Bottom line, I can’t even explain why this element felt off to me…but don’t go handing this book to your kid as a fun, harmless read without being prepared to read it alongside them for theological discussions.
The Characters: Brooding, Conflicted, and…Meh
We meet our main character Hollis as a four-year-old, just learning about her home, the shades trying to invade it, and the Venators/trices fighting to protect it (and her).
Through her eyes, we experience the helpless terror of the basically demon-possessed invaders – and the allure of the mysterious, brooding warriors who can fight back.
After losing her family, Hollis becomes a trainee for the Holy Order, and becomes a Venatrix with her own power-granting shade…but she also has a serious crush on her coworker, which is forbidden because babies born of shade-possessed are all kinds of cursed.
Well, so that’s the set-up. And it’s handled pretty well, with minimal angst, and usually more focus given to staying alive than “Does he love me back?”
The thing that doesn’t work for me is that some of the characters act in contradictory ways.
1) At the opening of the book, Hollis’ mom calls the Venators/trices “demon-possessed” and “abominations” because they welcome shades into their bodies to get the power to fight shade-taken.
A chapter later (after losing her husband and son), she dumps her daughter at the abbey of the Venators to be turned into one of their warriors…basically damning her own daughter’s soul in her eyes.
Maybe the pain of losing her husband motivated her to commit her daughter to kill the evil leader, and maybe the four-year-old POV didn’t let us properly experience that…but it wasn’t properly developed in my opinion.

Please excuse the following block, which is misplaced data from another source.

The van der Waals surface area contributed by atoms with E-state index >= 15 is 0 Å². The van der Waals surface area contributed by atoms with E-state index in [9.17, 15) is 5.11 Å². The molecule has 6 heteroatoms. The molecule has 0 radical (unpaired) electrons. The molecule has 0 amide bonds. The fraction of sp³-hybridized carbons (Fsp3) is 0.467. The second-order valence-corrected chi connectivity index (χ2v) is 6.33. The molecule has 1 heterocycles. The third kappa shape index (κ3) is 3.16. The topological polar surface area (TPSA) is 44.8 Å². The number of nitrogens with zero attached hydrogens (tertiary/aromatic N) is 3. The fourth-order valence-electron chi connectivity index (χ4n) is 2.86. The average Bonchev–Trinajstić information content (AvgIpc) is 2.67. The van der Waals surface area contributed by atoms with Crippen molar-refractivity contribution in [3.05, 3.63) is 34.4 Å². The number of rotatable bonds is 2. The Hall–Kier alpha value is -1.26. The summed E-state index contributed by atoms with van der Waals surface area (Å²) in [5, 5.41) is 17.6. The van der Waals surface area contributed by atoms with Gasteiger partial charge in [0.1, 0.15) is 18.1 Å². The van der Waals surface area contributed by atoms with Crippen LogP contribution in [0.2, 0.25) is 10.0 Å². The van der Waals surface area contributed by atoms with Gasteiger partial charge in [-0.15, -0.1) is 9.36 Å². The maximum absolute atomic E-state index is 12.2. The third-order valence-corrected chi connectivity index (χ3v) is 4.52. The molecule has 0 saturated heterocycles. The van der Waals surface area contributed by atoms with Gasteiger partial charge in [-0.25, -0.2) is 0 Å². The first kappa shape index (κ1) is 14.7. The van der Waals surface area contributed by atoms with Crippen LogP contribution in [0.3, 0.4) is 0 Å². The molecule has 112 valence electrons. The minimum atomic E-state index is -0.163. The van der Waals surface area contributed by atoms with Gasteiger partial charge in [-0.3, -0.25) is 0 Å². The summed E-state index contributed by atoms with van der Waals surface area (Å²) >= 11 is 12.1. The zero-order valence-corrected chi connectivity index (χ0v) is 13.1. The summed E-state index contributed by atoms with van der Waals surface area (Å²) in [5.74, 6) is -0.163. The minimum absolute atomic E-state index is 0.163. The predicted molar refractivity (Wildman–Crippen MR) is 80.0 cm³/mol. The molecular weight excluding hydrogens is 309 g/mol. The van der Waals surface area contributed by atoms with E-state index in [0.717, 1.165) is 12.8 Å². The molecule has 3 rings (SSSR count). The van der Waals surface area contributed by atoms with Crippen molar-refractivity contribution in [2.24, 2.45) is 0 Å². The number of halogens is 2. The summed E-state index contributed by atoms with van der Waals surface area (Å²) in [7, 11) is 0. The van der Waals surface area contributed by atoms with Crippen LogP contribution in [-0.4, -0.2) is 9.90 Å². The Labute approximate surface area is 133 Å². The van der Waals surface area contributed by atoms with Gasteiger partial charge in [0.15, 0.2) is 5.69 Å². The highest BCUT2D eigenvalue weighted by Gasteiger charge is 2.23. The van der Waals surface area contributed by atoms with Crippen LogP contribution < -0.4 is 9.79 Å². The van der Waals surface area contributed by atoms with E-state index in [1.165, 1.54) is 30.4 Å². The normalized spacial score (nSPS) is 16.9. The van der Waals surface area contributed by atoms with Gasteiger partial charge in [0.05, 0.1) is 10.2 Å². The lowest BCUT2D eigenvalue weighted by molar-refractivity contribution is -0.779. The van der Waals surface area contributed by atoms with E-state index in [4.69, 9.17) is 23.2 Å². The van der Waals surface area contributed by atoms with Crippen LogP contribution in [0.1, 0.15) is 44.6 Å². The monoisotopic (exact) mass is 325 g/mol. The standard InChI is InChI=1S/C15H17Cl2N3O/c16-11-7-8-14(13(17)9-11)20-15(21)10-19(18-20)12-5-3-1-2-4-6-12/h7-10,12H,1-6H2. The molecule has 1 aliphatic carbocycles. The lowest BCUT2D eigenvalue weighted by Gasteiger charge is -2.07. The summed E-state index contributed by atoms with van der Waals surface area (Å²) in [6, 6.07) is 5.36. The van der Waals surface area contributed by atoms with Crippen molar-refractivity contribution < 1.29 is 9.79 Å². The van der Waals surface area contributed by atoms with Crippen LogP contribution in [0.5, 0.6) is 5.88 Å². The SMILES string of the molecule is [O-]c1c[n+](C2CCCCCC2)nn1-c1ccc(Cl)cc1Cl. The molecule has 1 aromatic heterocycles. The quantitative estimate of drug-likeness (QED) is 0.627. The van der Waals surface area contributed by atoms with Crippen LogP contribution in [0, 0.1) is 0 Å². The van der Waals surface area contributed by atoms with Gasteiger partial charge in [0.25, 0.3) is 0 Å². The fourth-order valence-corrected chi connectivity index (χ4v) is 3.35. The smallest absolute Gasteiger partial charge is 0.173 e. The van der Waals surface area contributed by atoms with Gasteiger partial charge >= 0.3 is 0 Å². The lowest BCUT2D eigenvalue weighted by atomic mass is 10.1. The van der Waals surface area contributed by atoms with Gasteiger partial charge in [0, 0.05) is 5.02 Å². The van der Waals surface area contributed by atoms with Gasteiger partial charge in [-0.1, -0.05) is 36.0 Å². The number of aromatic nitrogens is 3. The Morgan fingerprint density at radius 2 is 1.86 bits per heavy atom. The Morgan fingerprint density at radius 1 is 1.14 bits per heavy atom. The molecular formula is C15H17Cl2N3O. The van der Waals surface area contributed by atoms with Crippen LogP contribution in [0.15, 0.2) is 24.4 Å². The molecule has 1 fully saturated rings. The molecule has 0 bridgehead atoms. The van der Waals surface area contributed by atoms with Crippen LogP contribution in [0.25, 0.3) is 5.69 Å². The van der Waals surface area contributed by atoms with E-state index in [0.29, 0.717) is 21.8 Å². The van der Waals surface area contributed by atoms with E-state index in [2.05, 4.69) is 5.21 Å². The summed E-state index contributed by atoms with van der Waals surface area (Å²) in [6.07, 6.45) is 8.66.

2) Hollis knows that her romantic attraction for her coworker Fendrel is forbidden, could get them both in all kinds of trouble, and could have actual serious consequences even beyond the disapproval of their superiors.
Because she’s smart enough to know all that, she fights her affection (yes, that’s something you can actually do!) and focuses on her job…until plot stuff makes these two teenagers alone in the wilderness together (under lots of stress, including the fear of death, madness, and damnation) have a steamy kiss (I’m pretty sure that was all, although I couldn’t bring myself to fully read those paragraphs).
Fast forward to the close of the story, and Fendrel has chosen 1) his duty to their Order, and 2) his duty to bring down the literal Evil Goddess, over his romantic attraction to Hollis.
Remember: that’s what she was doing the entire first half of the story…choosing her duty to her job and the literal fate of the world (and the eternal fate of their souls, as well) over heart-flutters for a hot dude.
Yet when he makes the same choice, she turns all passive-aggressive and doesn’t even want to still be his friend…because to respect his level-headedness, his devotion to the needs of others, and his sacrifice of his own desires for the greater good would be too adult.
The Story: Entertaining and Punishing
I feel like I’ve flogged this story more than it deserves. It is easier to rant about what you didn’t like than to gush about what you did.
The world feels real and gritty…the magic-system is understandable, yet still holds some surprises…the characters were three-dimensional, yet not paragons…the writing style was enjoyable. The action was easy to follow, and added tension in the right amounts – mixing elements of the physical world (poison, projectiles, etc.) with the spiritual realm (including battles within character’s minds). The plot had a clear and satisfying arc, yet was also just as clearly setting up for the series to follow it (namely “The Venatrix Chronicles”).
It was a good book, with a firm grasp on what it wanted to be, and it speared that goal squarely.
I just wasn’t the target it was aiming for. And I don’t feel like hanging out with these characters for the next installment.
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I was not required to write a review of any kind, and all opinions expressed are my own.